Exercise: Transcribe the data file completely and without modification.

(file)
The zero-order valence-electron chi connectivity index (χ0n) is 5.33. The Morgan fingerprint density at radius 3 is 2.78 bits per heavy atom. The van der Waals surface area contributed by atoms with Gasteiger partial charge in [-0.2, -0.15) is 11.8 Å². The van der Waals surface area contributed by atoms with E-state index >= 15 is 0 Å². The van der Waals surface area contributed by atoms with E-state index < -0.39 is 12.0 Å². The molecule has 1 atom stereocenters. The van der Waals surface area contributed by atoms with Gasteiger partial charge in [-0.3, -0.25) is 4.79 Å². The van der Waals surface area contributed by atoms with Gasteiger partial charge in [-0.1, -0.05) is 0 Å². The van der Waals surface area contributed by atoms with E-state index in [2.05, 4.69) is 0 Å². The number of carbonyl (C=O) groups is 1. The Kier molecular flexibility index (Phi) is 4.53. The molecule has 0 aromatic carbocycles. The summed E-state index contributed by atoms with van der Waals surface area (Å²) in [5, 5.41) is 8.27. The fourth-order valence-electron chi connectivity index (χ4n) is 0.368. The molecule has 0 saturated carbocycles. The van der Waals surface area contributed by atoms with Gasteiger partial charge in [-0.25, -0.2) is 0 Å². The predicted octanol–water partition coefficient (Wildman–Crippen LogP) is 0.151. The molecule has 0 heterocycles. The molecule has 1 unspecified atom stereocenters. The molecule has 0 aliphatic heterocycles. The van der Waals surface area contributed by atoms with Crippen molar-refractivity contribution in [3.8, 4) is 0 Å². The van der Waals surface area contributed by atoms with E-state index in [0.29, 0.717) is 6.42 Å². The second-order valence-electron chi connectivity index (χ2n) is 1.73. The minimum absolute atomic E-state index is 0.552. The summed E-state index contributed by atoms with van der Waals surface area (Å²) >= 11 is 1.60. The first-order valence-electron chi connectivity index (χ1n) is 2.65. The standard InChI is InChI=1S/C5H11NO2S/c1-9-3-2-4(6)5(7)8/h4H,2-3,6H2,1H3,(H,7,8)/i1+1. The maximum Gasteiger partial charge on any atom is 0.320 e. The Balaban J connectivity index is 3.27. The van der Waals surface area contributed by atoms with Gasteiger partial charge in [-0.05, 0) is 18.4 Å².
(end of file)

The zero-order valence-electron chi connectivity index (χ0n) is 5.33. The Morgan fingerprint density at radius 3 is 2.78 bits per heavy atom. The van der Waals surface area contributed by atoms with Gasteiger partial charge in [-0.2, -0.15) is 11.8 Å². The van der Waals surface area contributed by atoms with E-state index >= 15 is 0 Å². The van der Waals surface area contributed by atoms with E-state index < -0.39 is 12.0 Å². The molecule has 1 atom stereocenters. The van der Waals surface area contributed by atoms with Gasteiger partial charge in [-0.3, -0.25) is 4.79 Å². The van der Waals surface area contributed by atoms with Gasteiger partial charge in [-0.1, -0.05) is 0 Å². The van der Waals surface area contributed by atoms with E-state index in [2.05, 4.69) is 0 Å². The number of carbonyl (C=O) groups is 1. The Kier molecular flexibility index (Phi) is 4.53. The molecule has 0 aromatic carbocycles. The summed E-state index contributed by atoms with van der Waals surface area (Å²) in [5, 5.41) is 8.27. The fourth-order valence-electron chi connectivity index (χ4n) is 0.368. The molecule has 0 saturated carbocycles. The van der Waals surface area contributed by atoms with Gasteiger partial charge in [-0.25, -0.2) is 0 Å². The predicted octanol–water partition coefficient (Wildman–Crippen LogP) is 0.151. The molecule has 0 heterocycles. The molecule has 1 unspecified atom stereocenters. The molecule has 0 aliphatic heterocycles. The van der Waals surface area contributed by atoms with Crippen molar-refractivity contribution in [3.8, 4) is 0 Å². The van der Waals surface area contributed by atoms with E-state index in [0.29, 0.717) is 6.42 Å². The second-order valence-electron chi connectivity index (χ2n) is 1.73. The minimum absolute atomic E-state index is 0.552. The summed E-state index contributed by atoms with van der Waals surface area (Å²) >= 11 is 1.60. The first-order valence-electron chi connectivity index (χ1n) is 2.65. The standard InChI is InChI=1S/C5H11NO2S/c1-9-3-2-4(6)5(7)8/h4H,2-3,6H2,1H3,(H,7,8)/i1+1. The maximum Gasteiger partial charge on any atom is 0.320 e. The Balaban J connectivity index is 3.27. The van der Waals surface area contributed by atoms with Gasteiger partial charge in [-0.05, 0) is 18.4 Å².